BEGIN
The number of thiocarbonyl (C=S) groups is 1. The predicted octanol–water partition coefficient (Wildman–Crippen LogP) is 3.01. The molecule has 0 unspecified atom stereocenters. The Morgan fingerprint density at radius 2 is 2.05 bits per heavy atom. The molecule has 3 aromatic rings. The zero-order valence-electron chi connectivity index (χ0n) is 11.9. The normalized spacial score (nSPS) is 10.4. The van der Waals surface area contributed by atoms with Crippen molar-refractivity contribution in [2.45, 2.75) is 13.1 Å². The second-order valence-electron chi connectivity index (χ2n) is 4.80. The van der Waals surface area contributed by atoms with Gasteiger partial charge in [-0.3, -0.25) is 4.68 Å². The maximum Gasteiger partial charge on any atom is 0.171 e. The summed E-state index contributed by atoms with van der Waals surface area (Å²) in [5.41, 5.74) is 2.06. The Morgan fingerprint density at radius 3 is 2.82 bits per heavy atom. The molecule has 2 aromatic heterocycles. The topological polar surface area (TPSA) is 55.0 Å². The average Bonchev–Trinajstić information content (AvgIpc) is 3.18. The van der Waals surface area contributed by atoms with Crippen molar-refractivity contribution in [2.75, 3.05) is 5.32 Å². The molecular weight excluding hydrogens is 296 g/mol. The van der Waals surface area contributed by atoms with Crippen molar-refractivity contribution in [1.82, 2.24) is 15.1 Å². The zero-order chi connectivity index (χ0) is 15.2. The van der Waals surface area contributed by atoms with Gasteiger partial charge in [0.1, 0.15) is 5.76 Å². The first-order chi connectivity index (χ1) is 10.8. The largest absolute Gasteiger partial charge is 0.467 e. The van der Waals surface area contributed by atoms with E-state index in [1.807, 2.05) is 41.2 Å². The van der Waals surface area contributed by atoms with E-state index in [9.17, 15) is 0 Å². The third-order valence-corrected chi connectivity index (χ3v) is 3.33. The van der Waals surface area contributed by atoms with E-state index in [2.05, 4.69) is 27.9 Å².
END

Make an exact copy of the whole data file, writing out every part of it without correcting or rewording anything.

The number of thiocarbonyl (C=S) groups is 1. The predicted octanol–water partition coefficient (Wildman–Crippen LogP) is 3.01. The molecule has 0 unspecified atom stereocenters. The Morgan fingerprint density at radius 2 is 2.05 bits per heavy atom. The molecule has 3 aromatic rings. The zero-order valence-electron chi connectivity index (χ0n) is 11.9. The normalized spacial score (nSPS) is 10.4. The van der Waals surface area contributed by atoms with Crippen molar-refractivity contribution in [2.45, 2.75) is 13.1 Å². The second-order valence-electron chi connectivity index (χ2n) is 4.80. The van der Waals surface area contributed by atoms with Gasteiger partial charge in [-0.3, -0.25) is 4.68 Å². The maximum Gasteiger partial charge on any atom is 0.171 e. The summed E-state index contributed by atoms with van der Waals surface area (Å²) in [5.41, 5.74) is 2.06. The Morgan fingerprint density at radius 3 is 2.82 bits per heavy atom. The molecule has 2 aromatic heterocycles. The topological polar surface area (TPSA) is 55.0 Å². The average Bonchev–Trinajstić information content (AvgIpc) is 3.18. The van der Waals surface area contributed by atoms with Crippen molar-refractivity contribution in [2.75, 3.05) is 5.32 Å². The molecular weight excluding hydrogens is 296 g/mol. The van der Waals surface area contributed by atoms with Crippen molar-refractivity contribution in [1.82, 2.24) is 15.1 Å². The zero-order chi connectivity index (χ0) is 15.2. The van der Waals surface area contributed by atoms with Gasteiger partial charge in [0.1, 0.15) is 5.76 Å². The first-order chi connectivity index (χ1) is 10.8. The largest absolute Gasteiger partial charge is 0.467 e. The van der Waals surface area contributed by atoms with E-state index in [1.807, 2.05) is 41.2 Å². The van der Waals surface area contributed by atoms with E-state index in [9.17, 15) is 0 Å². The third-order valence-corrected chi connectivity index (χ3v) is 3.33. The van der Waals surface area contributed by atoms with E-state index in [2.05, 4.69) is 27.9 Å².